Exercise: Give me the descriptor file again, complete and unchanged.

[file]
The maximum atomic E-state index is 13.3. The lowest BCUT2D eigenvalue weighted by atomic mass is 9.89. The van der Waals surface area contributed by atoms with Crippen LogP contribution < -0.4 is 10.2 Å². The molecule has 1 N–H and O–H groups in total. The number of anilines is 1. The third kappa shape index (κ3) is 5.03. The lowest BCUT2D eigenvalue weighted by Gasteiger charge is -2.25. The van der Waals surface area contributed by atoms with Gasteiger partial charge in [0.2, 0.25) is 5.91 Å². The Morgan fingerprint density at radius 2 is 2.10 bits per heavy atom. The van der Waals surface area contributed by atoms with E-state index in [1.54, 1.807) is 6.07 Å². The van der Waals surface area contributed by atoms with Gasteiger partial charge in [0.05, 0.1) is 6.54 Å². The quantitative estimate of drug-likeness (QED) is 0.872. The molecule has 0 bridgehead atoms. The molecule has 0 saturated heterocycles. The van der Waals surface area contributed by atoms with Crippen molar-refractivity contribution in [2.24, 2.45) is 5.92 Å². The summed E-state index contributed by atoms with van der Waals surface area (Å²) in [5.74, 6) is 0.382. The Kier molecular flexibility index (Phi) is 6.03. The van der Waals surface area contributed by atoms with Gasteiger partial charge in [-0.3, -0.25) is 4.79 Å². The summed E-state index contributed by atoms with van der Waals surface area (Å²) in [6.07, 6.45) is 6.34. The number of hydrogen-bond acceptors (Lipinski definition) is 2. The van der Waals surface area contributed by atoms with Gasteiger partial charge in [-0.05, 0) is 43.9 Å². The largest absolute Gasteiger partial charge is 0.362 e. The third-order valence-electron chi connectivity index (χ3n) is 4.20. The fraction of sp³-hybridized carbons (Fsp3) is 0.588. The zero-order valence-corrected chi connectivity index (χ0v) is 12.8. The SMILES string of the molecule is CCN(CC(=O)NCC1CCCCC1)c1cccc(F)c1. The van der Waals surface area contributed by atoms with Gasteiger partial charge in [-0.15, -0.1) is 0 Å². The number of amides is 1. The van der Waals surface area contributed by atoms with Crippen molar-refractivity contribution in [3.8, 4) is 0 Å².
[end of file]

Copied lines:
The maximum atomic E-state index is 13.3. The lowest BCUT2D eigenvalue weighted by atomic mass is 9.89. The van der Waals surface area contributed by atoms with Crippen LogP contribution < -0.4 is 10.2 Å². The molecule has 1 N–H and O–H groups in total. The number of anilines is 1. The third kappa shape index (κ3) is 5.03. The lowest BCUT2D eigenvalue weighted by Gasteiger charge is -2.25. The van der Waals surface area contributed by atoms with Gasteiger partial charge in [0.2, 0.25) is 5.91 Å². The Morgan fingerprint density at radius 2 is 2.10 bits per heavy atom. The van der Waals surface area contributed by atoms with E-state index in [1.54, 1.807) is 6.07 Å². The van der Waals surface area contributed by atoms with Gasteiger partial charge in [0.05, 0.1) is 6.54 Å². The quantitative estimate of drug-likeness (QED) is 0.872. The molecule has 0 bridgehead atoms. The molecule has 0 saturated heterocycles. The van der Waals surface area contributed by atoms with Crippen molar-refractivity contribution in [2.24, 2.45) is 5.92 Å². The summed E-state index contributed by atoms with van der Waals surface area (Å²) in [5.74, 6) is 0.382. The Kier molecular flexibility index (Phi) is 6.03. The van der Waals surface area contributed by atoms with Gasteiger partial charge in [-0.3, -0.25) is 4.79 Å². The summed E-state index contributed by atoms with van der Waals surface area (Å²) in [6.07, 6.45) is 6.34. The number of hydrogen-bond acceptors (Lipinski definition) is 2. The van der Waals surface area contributed by atoms with Gasteiger partial charge in [-0.05, 0) is 43.9 Å². The largest absolute Gasteiger partial charge is 0.362 e. The third-order valence-electron chi connectivity index (χ3n) is 4.20. The fraction of sp³-hybridized carbons (Fsp3) is 0.588. The zero-order valence-corrected chi connectivity index (χ0v) is 12.8. The SMILES string of the molecule is CCN(CC(=O)NCC1CCCCC1)c1cccc(F)c1. The van der Waals surface area contributed by atoms with Gasteiger partial charge in [-0.15, -0.1) is 0 Å². The number of amides is 1. The van der Waals surface area contributed by atoms with Crippen molar-refractivity contribution in [3.8, 4) is 0 Å².